Jun 11, 2010

Families Are Forever: Who Is Your Family?

I've been thinking lately about the concept of "family."

I'm lucky. I have a close, loving family and was recently fortunate enough to have some of my family members come to visit me in Norway for the first time. I love my family and I'm thankful for the relationship that we have with each other.

My family is not limited to biological relatives or in-laws, however. I have four biological brothers, but I also have a brother from Afghanistan (you can read my previous posts for the background story). We're neither biologically nor legally related, but we're family nonetheless.

So how does this type of family fit into Mormon theology?

In early Mormonism, there was a practice known as the Law of Adoption, in which men who were not related to each other were sealed to each other, like as fathers and sons. The practice was eventually discontinued and there is nothing comparable in modern Mormonism that I am aware of, but it's an interesting concept in terms of connecting people for eternity that wouldn't otherwise have a reason to be sealed to each other.

Aside from Islam, which teaches that Muslim couples are married for eternity, I'm not aware of any other religion outside of Mormonism that believes in eternal marriage or eternal families. From what I understand, most other Christian denominations would point to Matthew 22:30 as evidence for the marriage (or perhaps family) relationship being dissolved after death:

"At the resurrection people will neither marry nor be given in marriage; they
will be like the angels in heaven."

I understand that to mean that in heaven, all people will be of equal standing and that there will be no husbands, wives, children, etc. Instead, perhaps we'll just be one big "happy family" as opposed to many individual family units.

For those of us who have had a happy family life, the prospect of an eternal family is, of course, something that gives us a lot of hope and comfort. But some people would rather spend eternity with their friends than their families. Some have strained family relationships, or have been abused and betrayed by their family members. Or others may have a good relationship with their families, but they may also have close friends that they love like their families.

I think that most people of faith believe that they will be reunited with their loved ones after death, but how many believe that they will still be a family? And what is the significance of that family bond in the Hereafter? Is it symbolic or literal? And will our eternal family only consist of those who were our "real" family in this life?

I've learned so much in recent months about family and what it means to me. I want to be with my family forever, but my family extends beyond the traditional Mormon definition.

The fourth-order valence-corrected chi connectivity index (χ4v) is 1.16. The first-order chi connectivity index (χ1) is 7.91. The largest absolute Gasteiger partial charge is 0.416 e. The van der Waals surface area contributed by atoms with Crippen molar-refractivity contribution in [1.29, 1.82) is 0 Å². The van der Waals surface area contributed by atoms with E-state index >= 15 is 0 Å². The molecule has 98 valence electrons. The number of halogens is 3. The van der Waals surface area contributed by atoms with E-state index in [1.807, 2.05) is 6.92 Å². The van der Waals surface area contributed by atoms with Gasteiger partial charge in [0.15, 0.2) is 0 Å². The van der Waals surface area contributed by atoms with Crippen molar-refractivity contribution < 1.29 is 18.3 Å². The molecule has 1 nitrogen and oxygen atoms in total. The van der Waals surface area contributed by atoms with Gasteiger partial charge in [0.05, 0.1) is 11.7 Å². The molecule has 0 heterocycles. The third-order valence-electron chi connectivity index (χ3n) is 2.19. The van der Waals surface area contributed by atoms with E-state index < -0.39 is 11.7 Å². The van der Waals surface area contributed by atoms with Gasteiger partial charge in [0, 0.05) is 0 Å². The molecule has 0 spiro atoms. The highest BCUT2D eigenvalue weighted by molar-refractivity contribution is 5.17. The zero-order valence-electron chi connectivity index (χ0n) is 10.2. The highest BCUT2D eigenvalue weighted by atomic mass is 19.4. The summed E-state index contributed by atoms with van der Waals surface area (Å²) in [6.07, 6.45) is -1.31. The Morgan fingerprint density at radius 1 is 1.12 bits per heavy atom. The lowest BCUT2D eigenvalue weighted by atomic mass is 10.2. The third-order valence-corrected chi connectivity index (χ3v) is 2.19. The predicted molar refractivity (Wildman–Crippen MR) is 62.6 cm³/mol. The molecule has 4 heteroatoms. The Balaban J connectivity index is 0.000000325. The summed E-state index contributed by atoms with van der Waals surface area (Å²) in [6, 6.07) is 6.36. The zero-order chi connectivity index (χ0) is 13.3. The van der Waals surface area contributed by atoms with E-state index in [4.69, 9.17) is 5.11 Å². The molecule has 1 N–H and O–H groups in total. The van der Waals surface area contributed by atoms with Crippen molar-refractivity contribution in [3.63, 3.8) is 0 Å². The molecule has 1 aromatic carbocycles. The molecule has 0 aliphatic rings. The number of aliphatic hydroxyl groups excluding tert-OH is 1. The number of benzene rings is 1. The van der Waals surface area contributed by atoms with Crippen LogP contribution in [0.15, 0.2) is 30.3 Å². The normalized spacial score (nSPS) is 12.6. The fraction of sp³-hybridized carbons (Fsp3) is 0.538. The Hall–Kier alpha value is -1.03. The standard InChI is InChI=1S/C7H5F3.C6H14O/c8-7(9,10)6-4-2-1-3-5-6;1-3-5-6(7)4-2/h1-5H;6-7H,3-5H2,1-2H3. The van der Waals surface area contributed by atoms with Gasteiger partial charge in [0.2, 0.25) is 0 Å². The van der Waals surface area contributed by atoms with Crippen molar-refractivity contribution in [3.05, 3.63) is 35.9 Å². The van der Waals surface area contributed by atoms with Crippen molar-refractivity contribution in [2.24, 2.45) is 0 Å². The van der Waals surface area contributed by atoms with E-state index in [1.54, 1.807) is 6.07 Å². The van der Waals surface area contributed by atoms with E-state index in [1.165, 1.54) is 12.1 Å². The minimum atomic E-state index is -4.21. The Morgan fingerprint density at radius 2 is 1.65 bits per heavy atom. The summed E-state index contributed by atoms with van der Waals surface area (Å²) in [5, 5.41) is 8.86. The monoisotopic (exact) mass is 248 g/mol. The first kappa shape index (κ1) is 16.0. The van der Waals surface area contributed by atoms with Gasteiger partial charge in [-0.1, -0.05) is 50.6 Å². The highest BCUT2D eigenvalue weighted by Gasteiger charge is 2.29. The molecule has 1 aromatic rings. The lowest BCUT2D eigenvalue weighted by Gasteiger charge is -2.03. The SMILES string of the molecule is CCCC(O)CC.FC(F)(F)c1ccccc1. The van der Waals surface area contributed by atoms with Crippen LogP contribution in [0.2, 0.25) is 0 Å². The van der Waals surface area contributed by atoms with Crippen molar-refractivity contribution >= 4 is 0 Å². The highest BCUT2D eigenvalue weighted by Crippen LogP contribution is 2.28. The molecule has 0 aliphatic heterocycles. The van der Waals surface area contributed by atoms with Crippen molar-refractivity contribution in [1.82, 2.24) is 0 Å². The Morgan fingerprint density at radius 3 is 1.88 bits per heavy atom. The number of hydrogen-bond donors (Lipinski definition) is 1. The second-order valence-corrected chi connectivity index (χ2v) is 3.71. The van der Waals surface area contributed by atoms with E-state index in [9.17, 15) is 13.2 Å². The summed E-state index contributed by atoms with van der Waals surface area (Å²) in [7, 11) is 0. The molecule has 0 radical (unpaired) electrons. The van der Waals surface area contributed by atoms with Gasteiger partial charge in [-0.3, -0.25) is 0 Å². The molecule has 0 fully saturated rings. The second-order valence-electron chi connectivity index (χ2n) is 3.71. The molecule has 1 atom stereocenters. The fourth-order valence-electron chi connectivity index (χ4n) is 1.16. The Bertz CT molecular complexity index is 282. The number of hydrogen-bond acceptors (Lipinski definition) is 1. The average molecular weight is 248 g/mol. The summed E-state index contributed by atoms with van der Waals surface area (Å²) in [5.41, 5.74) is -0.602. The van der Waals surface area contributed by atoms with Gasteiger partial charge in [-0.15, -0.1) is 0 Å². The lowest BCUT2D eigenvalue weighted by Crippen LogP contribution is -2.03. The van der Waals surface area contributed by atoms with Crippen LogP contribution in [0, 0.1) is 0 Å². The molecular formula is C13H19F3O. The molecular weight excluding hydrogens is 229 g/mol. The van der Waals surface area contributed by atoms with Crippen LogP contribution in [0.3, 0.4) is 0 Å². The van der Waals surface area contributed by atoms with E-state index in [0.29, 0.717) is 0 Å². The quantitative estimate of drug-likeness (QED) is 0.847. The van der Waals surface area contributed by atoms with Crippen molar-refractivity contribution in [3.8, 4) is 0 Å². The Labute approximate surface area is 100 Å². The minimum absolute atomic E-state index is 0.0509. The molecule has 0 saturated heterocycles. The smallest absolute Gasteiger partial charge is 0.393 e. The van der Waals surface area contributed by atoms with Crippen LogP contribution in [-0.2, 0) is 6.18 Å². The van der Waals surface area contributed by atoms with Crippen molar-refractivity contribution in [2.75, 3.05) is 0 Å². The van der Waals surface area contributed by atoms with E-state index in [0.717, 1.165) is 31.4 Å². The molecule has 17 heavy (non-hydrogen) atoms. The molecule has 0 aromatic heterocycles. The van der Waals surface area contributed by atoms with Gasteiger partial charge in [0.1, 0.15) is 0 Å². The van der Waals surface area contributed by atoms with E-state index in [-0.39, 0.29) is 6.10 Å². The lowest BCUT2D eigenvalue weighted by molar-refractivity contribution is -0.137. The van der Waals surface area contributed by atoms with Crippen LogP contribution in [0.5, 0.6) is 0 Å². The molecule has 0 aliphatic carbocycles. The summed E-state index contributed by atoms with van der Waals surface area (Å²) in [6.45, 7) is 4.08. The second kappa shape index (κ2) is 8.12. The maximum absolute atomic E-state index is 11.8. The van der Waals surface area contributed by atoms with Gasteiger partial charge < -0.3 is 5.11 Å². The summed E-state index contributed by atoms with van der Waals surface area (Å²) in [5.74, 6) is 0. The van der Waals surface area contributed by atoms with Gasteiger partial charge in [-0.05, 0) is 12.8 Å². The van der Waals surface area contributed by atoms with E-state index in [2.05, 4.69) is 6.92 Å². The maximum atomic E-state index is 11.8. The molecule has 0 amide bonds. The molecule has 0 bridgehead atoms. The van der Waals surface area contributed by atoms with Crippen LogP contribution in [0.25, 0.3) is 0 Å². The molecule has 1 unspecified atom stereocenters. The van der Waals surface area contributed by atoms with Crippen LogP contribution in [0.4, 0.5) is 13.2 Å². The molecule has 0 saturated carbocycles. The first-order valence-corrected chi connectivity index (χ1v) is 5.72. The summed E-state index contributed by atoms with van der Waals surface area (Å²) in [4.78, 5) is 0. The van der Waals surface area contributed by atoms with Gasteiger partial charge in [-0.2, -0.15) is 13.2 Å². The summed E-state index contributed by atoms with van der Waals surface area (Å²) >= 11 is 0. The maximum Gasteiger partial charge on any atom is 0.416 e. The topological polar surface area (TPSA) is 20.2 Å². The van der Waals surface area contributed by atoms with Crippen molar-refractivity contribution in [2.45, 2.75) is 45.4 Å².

Who is your family? Is it limited to those who are related to you biologically or legally? Do you have friends that you love as family? Do you believe you will spend eternity with them? And if so, how do you think your relationship will be?

13 comments:

Matthew said...

My view on family is pretty open. Blood relationships are pretty much irrelevant to me altogether. I simply don't see it as being as important as the emotional bonds we forge.

I want all of my people, my tribe, the ones I love to come with me to return to our Father. They are a varied lot: colleagues, family, childhood friends, and more. They come from many countries and adhere to many faiths, and yet I consider them to be my family.

Ultimately, I think that the genius of sealing is that it makes us all kin. Family, I believe will be a large affair in the hereafter, although I also believe we will have the capacity to enjoy so very many relationships, which will be both untroubled by mortal difficulties and healed through the power of the Atonement.

The Faithful Dissident said...

Lovely thoughts, Matthew. Thanks for sharing that. :)

Chris Almond said...

Intersting post.
I just wanted to share a few more religions that teach something like an eternal marriage, though generally not in as concrete terms as Mormonism.THis is not a complete list, but some I am aware of off the top of my head:
Swedenborgiasm,
Baha'i (though, it may be seen as an offshoot of islam)
Eastern Orthodox Christian
Oriental Orthodox Christian

The Faithful Dissident said...

Chris, thanks for remindind me of Swedenborgianism. I recognized the name, but really knew nothing about it. I read the summary on Wikipedia and found this part to be particularly interesting:

"Early missionaries also traveled to parts of Africa as Swedenborg himself believed that the "African race" was "in greater enlightenment than others on this earth, since they are such that they think more interiorly, and so receive truths and acknowledge them." (A Treatise concerning the Last Judgment, n. 118) At the time these concepts of African enlightenment were judged highly liberal; Swedenborgians accepted freed African converts to their homes as early as 1790. Several of them were also involved in abolitionism."

Chris Almond said...

Yeah, Swedenborgians have a lot of cool beliefs.
If you find religion with progressive belief systems interesting, you may also appreciate the Baha'i faith.
They have quite a bit in common with Mormonism, was founded around the same time, except from it's inception has advocated for racial and gender equality, which I feel is what one should expect of a religion which claims divine inspiration. To promote ethics which society won't come around to for more than one hundred years, rather than playing catch-up to the zeitgeist decades later.

SimplyMe said...

I attended Baha'i devotionals for several months and I loved their inclusivity. I became acquainted with the group through a colleague who is a non practicing LDS woman. Many of the principles are intriguing however I had difficulty saying everything in the name of Bahaula (spelling I know is wrong) and references to Jesus were in regards to him being a prophet only. But again, I loved the principles of the faith and wish that there was such equality as a focus in the mormon faith as well.

I like the comment that sealing makes us all kin. I don't think that I can believe in families forever as concrete as the mormon church teaches. I do believe that we will all be together again some day and that we will be able to recognize each other and our relationships in some way. That is what keeps me going in my efforts to build relationships with people in my life that are hard to be in relationship with. It has to mean something in the end or why would it be so hard?

Great post and it's great to hear from you again FD.

Kaylanamars said...

I think we'll be happy families in the next life. But I don't believe in any sort of sealing power to keep us together for the next. I just think about love and that about sums it up for me in this life and, if there is one, the next life.

Mormon Heretic said...

There was a session on the Law of Adoption at the Mormon History Association meetings a few weeks ago that I really wanted to attend. (I had to make a difficult choice and attended a session about the 1838 Mormon War in Missouri instead.)